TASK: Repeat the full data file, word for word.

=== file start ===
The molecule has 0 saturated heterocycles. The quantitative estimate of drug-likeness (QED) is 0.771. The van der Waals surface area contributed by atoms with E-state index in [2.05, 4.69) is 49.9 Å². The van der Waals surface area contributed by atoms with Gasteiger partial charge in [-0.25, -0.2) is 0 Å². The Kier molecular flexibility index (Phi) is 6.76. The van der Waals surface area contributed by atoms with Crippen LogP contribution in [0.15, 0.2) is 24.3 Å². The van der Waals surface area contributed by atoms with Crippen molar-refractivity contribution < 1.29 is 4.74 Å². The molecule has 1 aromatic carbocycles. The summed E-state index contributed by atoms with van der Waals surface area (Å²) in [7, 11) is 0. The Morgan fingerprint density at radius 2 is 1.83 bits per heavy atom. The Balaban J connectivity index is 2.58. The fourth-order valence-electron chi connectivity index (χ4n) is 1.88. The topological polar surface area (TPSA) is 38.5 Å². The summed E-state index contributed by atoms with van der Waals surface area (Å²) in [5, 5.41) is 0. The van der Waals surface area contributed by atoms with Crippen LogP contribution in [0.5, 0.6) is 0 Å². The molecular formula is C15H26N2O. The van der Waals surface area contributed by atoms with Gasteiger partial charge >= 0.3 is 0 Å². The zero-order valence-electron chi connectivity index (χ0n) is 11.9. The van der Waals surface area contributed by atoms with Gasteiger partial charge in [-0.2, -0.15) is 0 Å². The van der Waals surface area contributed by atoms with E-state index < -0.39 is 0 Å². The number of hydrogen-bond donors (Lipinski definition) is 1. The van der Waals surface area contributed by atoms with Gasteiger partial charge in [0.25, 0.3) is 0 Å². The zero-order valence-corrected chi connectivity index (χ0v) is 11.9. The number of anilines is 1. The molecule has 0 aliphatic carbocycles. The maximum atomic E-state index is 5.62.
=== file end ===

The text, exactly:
The molecule has 0 saturated heterocycles. The quantitative estimate of drug-likeness (QED) is 0.771. The van der Waals surface area contributed by atoms with E-state index in [2.05, 4.69) is 49.9 Å². The van der Waals surface area contributed by atoms with Gasteiger partial charge in [-0.25, -0.2) is 0 Å². The Kier molecular flexibility index (Phi) is 6.76. The van der Waals surface area contributed by atoms with Crippen LogP contribution in [0.15, 0.2) is 24.3 Å². The van der Waals surface area contributed by atoms with Crippen molar-refractivity contribution < 1.29 is 4.74 Å². The molecule has 1 aromatic carbocycles. The summed E-state index contributed by atoms with van der Waals surface area (Å²) in [7, 11) is 0. The Morgan fingerprint density at radius 2 is 1.83 bits per heavy atom. The Balaban J connectivity index is 2.58. The fourth-order valence-electron chi connectivity index (χ4n) is 1.88. The topological polar surface area (TPSA) is 38.5 Å². The summed E-state index contributed by atoms with van der Waals surface area (Å²) in [5, 5.41) is 0. The van der Waals surface area contributed by atoms with Crippen LogP contribution in [0.5, 0.6) is 0 Å². The molecular formula is C15H26N2O. The van der Waals surface area contributed by atoms with Gasteiger partial charge >= 0.3 is 0 Å². The zero-order valence-electron chi connectivity index (χ0n) is 11.9. The van der Waals surface area contributed by atoms with Gasteiger partial charge in [-0.2, -0.15) is 0 Å². The van der Waals surface area contributed by atoms with E-state index < -0.39 is 0 Å². The number of hydrogen-bond donors (Lipinski definition) is 1. The van der Waals surface area contributed by atoms with Gasteiger partial charge in [0.25, 0.3) is 0 Å². The zero-order valence-corrected chi connectivity index (χ0v) is 11.9. The number of anilines is 1. The molecule has 0 aliphatic carbocycles. The maximum atomic E-state index is 5.62.